There were a few weeks after the Patrick Kane injury when things seemed alright. The trade deadline brought reinforcements, the goaltending looked stellar and the team was winning game after game. For a brief time, it seemed like the Blackhawks would be just fine.
Now we know how wrong we were. Before the injury, Kane was a legitimate Hart candidate, showing the kind of elite offensive game that few players around the league possess. His goals weren't just goals -- at times, Kane was the oasis for an otherwise arid, dying offense.
And now that he's been sidelined, we're getting a better glimpse at just how much he helped this team. The Blackhawks may have added Antoine Vermette and committed to Teuvo Teravainen since the injury, but that's done little to shake off what's become a genuinely concerning situation.
Before the Kane injury, the Blackhawks were one of the best possession teams in the league, winning countless games despite having one of the lowest 5-on-5 shooting percentages in the league. When the team lost, it was usually because a Michael Hutchinson or Jonas Hiller decided to stand his head and make 50 saves in 60 minutes.
Since the injury, the 'Hawks haven't just looked worse. They've played much, much worse. For a team that's defined by its ability to dominate the puck and apply pressure on the offensive end, what we've seen over the past few weeks makes it difficult to argue that Chicago plays elite hockey without its best scorer.
Here are the team's advanced numbers with and without Kane in all situations:
It's not hard to see the problem here. The 'Hawks were the best possession team in the league overall when Kane was playing 20 minutes a night. Without him, the team is still in the upper half of the league, but not nearly as dominant as it was prior to the injury. You see a similar story in 5-on-5 situations:
Even with a higher PDO -- thanks largely to some ridiculously good goaltending -- the team's performance has waned significantly at even strength. A 50.5 percent Corsi figure isn't just disappointing for the Blackhawks, it's a sign that the team's system isn't working as designed.
Now, to be clear, this isn't entirely on the absence of Kane. He's only one piece in a much bigger machine, and it's taken a certain confluence of factors to get to this point. However, Kane offered some insulation to the risks that come with constantly changing lineups and healthy scratches and everything Joel Quenneville has tried lately. Kane made guys like Brad Richards and Kris Versteeg actually look like potent second-liners for a few weeks there. On a team where so little is predictable from game-to-game right now, a steady presence like Kane was often what helped right the ship.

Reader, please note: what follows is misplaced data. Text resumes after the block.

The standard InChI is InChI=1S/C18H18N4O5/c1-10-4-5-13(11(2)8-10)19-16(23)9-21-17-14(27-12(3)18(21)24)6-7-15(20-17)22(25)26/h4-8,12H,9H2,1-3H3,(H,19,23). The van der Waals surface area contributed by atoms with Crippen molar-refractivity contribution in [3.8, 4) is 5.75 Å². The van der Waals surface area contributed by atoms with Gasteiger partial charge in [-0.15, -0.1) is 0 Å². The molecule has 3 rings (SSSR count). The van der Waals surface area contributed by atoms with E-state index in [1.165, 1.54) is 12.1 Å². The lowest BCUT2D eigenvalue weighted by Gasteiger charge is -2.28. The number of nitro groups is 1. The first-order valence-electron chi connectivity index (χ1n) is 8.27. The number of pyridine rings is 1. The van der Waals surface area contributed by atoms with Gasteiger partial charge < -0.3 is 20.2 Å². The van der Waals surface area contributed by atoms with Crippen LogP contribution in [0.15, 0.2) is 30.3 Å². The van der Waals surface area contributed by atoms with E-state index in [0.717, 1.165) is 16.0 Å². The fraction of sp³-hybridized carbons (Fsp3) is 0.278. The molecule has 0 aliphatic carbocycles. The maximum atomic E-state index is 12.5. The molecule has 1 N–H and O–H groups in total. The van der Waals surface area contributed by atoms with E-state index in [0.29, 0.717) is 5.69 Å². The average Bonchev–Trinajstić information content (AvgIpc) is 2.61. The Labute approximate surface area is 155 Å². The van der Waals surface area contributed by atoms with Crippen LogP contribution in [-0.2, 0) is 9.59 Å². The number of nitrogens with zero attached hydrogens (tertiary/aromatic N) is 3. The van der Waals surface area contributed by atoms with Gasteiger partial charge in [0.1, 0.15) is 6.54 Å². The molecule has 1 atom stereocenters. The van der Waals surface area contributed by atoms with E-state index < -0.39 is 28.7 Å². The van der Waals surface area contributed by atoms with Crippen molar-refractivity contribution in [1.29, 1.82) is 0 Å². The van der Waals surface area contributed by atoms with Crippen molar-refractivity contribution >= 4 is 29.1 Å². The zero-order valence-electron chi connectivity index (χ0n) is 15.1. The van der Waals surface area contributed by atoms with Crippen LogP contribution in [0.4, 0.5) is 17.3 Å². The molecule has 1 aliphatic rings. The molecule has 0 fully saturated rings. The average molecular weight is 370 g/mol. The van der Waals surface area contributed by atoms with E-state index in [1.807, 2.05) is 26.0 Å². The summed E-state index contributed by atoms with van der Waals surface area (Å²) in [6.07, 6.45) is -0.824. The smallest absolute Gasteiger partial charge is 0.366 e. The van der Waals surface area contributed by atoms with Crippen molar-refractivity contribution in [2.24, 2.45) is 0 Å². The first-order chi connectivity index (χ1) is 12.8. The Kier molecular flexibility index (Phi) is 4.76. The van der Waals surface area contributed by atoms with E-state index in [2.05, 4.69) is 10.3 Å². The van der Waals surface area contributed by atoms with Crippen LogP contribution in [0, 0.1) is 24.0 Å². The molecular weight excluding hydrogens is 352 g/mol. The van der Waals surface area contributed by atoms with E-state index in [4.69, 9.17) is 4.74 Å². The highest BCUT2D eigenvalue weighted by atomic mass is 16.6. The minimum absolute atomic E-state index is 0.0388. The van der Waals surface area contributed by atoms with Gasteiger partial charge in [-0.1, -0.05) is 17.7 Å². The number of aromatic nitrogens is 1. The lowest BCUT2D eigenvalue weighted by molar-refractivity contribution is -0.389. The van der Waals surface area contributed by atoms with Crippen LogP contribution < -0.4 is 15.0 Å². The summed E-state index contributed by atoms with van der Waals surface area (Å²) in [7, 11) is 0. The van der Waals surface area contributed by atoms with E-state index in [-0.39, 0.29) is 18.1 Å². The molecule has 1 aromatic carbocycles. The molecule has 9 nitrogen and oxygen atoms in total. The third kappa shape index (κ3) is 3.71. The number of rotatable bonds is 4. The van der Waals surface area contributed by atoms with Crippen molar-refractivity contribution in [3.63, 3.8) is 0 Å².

But with each game, it's becoming clear that nobody has stepped up to fill the void, and the rest of the team isn't good enough to prop things up. Quenneville's tried pretty much everything -- arguably to the point of excess -- and the situation has only worsened. Getting beat up by the Stars, Flyers and Blue Jackets in one week should be a pretty loud wake-up call.
I'm just not sure any of it matters anymore, because the Blackhawks aren't getting Kane back any time soon. Even if the defense tightens up its zone-clearing efforts, even if Corey Crawford gets back to his best work between the pipes, even if Q stops futzing with the lineup, I'm not sure it matters. Chicago is missing one of the best players in the world, and while we had hoped a still talented roster and adherence to the system would allow the team to survive and advance, that's increasingly becoming a pipe dream.
I don't know if we underestimated Kane, or overestimated how the team would adjust in his absence. Either way, Kane's injury has crushed this team. Pardon going all "THE SKY IS FALLING" on everyone, but pretty soon, it's going to be hard not to look back and wonder what could've been.
(Advanced stats via War-on-Ice)